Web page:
How do Sharks Reproduce?

Sharks have been around for a long time, making them evolutionarily successful. Over hundreds of millions of years of evolution, sharks have developed a wide range of reproductive adaptations, a characteristic which has allowed them to survive major extinction episodes. Variety in brood size, ovarian cycles, gestation periods, mating systems, and the differences among nursery habitats have given sharks many opportunities to endure changes in their environment. However, some particular adaptations (i.e. length of reproductive cycles) have left many species very vulnerable to the ferocious appetite of man.

Unlike other fish, sharks spend the first part of their lives in their mother’s uterus

Most bony fish produce many eggs and sperm and shed them into the water, which is considered a primitive form of reproduction. In this method, the embryos have little yolk, hatch as larvae and require much time to develop, leaving them vulnerable to predation and environmental factors. Obviously, this mode suffers high mortality, but is balanced out in sheer mass numbers.

All sharks have developed internal fertilisation as a mode of reproduction. This approach to reproduction results in fewer numbers of large young that spend the vulnerable portion of development inside the relatively safe refuge of mum’s uterus until they are born ready to evade predators and competitors, enhancing their chance of survival.

embryoShark Embryos can be Cannibals

Oophagy, a form of nutrition found in species such as Bigeye Thresher, Pelagic Thresher, Shortfin Mako, and Porbeagle Sharks, evolved early in cartilaginous fish and allows the ovary to grow very large, over 5 kilograms, but the eggs are small, 5-7mm in diameter. Most of the eggs that exist are for the nourishment of the developing embryos that rely on the yolk for only a short time period. The embryos, at about 5cm, begin to ingest the other eggs by using temporary tooth structures. Only a few fertilised eggs are produced early on in gestation. The ‘feeding egg cases’ are produced by the female after the fertilised eggs.

Intrauterine cannibalism occurs when the embryo reaches about 10-12cm, seeks out other embryos for dinner. All of the yolk consumed means these embryos are born relatively large, like the Sandtiger pups that are sometimes larger than 1m at birth, about one third the adult size.

Some Sharks & Rays have a Type of Placenta

Rays commonly demonstrate a method of nutrition delivery to their embryos by creating a placental analogue, something that acts like placenta. A part of the uterine lining secretes a nutritive substance called embryotrophe, which is ingested by the embryo.

Placental viviparity refers to the method of nourishment that involves the yolk in the yolk sac and occurs only in the Carcharhiniforme order of sharks. The embryo ingests the yolk for the first few weeks and as it runs out, the sac gets long and thin, one side becomes vascularised with blood vessels and grows together with the uterine wall, creating a yolk sac placenta. All the nutrients in the mom’s blood are then shared through the placenta, a nearly inexhaustible supply of energy. As long as mum’s healthy, baby shark will be, too. This method of nourishment has evolved independently 11-20 different times within the Elasmobranch group, resulting in the diversity of the structure.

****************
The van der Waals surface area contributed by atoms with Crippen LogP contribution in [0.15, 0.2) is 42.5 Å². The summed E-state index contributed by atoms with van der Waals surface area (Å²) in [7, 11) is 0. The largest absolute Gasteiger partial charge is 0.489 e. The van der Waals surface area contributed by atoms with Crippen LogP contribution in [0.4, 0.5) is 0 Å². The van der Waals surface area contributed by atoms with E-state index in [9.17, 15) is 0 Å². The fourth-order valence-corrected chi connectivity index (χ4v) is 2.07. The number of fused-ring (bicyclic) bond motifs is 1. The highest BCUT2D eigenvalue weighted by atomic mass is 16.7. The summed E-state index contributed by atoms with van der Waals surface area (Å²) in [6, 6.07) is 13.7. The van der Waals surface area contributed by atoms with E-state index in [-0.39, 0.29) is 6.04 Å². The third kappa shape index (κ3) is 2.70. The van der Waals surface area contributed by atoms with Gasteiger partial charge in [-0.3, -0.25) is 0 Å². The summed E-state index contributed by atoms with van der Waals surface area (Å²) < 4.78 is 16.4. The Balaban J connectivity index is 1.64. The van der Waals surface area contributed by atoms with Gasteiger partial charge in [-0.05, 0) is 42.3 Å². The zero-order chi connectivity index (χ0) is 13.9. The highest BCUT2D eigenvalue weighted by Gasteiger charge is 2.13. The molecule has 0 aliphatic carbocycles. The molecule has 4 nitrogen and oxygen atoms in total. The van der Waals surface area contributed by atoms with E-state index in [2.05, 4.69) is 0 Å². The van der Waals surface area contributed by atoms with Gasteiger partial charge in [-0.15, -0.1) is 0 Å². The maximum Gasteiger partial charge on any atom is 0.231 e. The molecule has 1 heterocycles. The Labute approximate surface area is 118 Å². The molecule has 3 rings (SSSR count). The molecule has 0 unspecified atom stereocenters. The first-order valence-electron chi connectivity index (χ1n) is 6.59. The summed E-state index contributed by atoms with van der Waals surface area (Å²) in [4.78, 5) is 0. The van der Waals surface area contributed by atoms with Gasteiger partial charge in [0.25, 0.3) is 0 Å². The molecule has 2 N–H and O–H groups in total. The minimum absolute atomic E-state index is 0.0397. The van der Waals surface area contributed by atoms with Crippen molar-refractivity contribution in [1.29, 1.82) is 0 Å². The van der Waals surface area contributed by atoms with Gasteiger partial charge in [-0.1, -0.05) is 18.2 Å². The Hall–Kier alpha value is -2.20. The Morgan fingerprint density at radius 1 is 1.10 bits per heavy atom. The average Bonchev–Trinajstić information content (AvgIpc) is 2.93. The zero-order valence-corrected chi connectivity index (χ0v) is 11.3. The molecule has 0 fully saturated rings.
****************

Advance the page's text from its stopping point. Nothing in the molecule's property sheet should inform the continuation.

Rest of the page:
Sharks either lay eggs or give live birth.

Sharks deposit eggs through oviparity or give birth to live young through vivparity. Their fecundity, potential reproductive ability, ranges from 1-2 a year to a possible 300 produced by whale sharks.

The oviparous form of reproduction, egg-laying, is considered a primitive form and common for Benthic, Littoral, and Bathyal Sharks, about 40% of shark species. Tough egg cases are laid on the substrate or attached to structures on the sea floor. The embryos within the cases are nourished by the yolk sac but those nutrients are limited so the young emerges small. Incubation in the case can last from a few months to more than a year. Oxygenation and ventilation occurs through the slits in each side of the egg case as the embryo constantly fans its tail, increasing water flow. All eggs are laid in pairs and there is some evidence that the substrate upon which the eggs are laid is somewhat chosen by the mother. Bullhead sharks have been observed picking up egg cases and wedging them into secure positions in the substrate.

Viviparity is the mode of reproduction when the embryos remain in the uterus for all development. The embryo’s nourishment can come from the yolk or the yolk can be supplemented by a connection to the mum. When there is no placental connection between mum and embryo but the embryo remains within the uterus for development, it is called aplacental viviparity, also referred to as ovoviviparity. There are three forms dependent on how the embryo is nourished. The embryo can be dependent on yolk only, nourished by other eggs in the uterus, or nourished through placental analogues.